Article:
Myths & Misconceptions

If you have general informational questions about autoimmune diseases, rheumatoid arthritis or psoriatic arthritis not answered below, feel free to contact us. If the question is of general interest, we will add it here. To protect your privacy, please do not send your personal and confidential health details. Dr. Girnita cannot provide medical advice to individuals not under her care.

Does a positive ANA test always mean I have lupus?

No. In fact, most people with a positive ANA test do not have lupus. A definitive diagnosis of lupus requires several additional lab tests and clinical findings. If you do have lupus, you need to start treatment promptly to avoid permanent damage including heart attack or stroke. Dr. Girnita’s video explains what positive ANA results can mean.

I have an autoimmune diagnosis. Why does my current doctor keep changing my medication?

Several possible reasons:
  • Lack of familiarity with the most current and effective treatments for your specific diagnosis
  • Lab results that indicate your current medication is causing adverse effects
  • Symptoms aren’t improving on your current medication
  • New symptoms are emerging that require different or additional treatment
We encourage you to schedule a consultation with Dr. Girnita if your doctor can’t or won’t answer your questions. 
It’s very important that you receive appropriate treatment to protect your long-term health, and you certainly deserve answers to all of your questions.

Can autoimmune diseases be cured?

Most autoimmune diseases can be controlled and some patients can achieve remission from symptoms for a long time, but these diseases cannot in general be truly cured. The treatment goals for most rheumatic and autoimmune diseases are freedom from pain, symptom management, inflammation reduction and slowing progression of the disease. This protects your health and quality of life and helps your body heal from the damage caused by inflammation.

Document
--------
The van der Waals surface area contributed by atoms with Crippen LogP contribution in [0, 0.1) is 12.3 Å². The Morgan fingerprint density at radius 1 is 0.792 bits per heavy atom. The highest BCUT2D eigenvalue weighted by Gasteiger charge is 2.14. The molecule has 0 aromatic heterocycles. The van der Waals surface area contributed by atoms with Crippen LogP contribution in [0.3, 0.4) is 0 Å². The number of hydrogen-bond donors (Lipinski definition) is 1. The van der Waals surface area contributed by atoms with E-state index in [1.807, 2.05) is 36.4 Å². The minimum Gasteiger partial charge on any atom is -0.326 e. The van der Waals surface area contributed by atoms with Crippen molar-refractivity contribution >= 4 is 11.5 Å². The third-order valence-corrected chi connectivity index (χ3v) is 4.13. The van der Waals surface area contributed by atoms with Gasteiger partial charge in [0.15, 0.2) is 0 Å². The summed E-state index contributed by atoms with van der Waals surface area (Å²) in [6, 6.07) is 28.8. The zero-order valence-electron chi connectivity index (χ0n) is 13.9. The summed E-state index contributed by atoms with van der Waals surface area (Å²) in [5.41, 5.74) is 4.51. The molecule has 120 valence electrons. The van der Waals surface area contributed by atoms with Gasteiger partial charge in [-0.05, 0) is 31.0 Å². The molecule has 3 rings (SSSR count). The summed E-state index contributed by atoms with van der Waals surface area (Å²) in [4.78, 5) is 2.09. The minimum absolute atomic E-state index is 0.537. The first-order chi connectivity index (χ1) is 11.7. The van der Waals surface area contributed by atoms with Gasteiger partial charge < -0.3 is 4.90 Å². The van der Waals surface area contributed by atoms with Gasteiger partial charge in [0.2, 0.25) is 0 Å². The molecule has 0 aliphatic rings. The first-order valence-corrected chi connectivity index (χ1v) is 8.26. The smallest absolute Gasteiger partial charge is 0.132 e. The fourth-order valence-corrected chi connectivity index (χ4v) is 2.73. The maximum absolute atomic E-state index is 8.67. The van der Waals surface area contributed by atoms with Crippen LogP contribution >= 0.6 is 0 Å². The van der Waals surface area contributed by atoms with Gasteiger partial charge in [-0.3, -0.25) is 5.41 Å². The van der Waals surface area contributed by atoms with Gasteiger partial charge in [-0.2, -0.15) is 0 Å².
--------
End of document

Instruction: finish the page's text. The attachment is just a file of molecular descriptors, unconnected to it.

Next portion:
Are OA and RA the same disease?

No. “OA” means osteoarthritis. “RA” means rheumatoid arthritis. OA is a very common degenerative joint condition commonly known as “wear and tear” arthritis. RA is an autoimmune disease that causes your immune system to attack your joints, eyes, lungs and increases cardiovascular risk. This video explains the most common symptoms of RA.

Do all rheumatoid arthritis drugs have serious side effects?

No. There are many classes of medications used to treat RA, lupus, psoriatic arthritis and other autoimmune diseases. Without proper supervision and management by your doctor, some are likelier to cause side effects or increase health risks for certain patients. Our goal is to help you make informed decisions about these medications that are in sync with your personal priorities, and we educate our patients on early warning signs of possible side effects. We closely monitor patients who take these meds with specific twice/yearly lab tests included in your membership. You also have immediate access to Dr. Girnita if you experience anything that concerns you. Following certain evidence-based nutrition and exercise recommendations can also reduce or delay your need for stronger medications.

Will I have to take medications for the rest of my life?

Not necessarily. Research-based nutrition and physical activity recommendations can reduce, eliminate or delay the need for aggressive medications in many people. This is why Dr. Girnita takes a whole-person approach to treatment.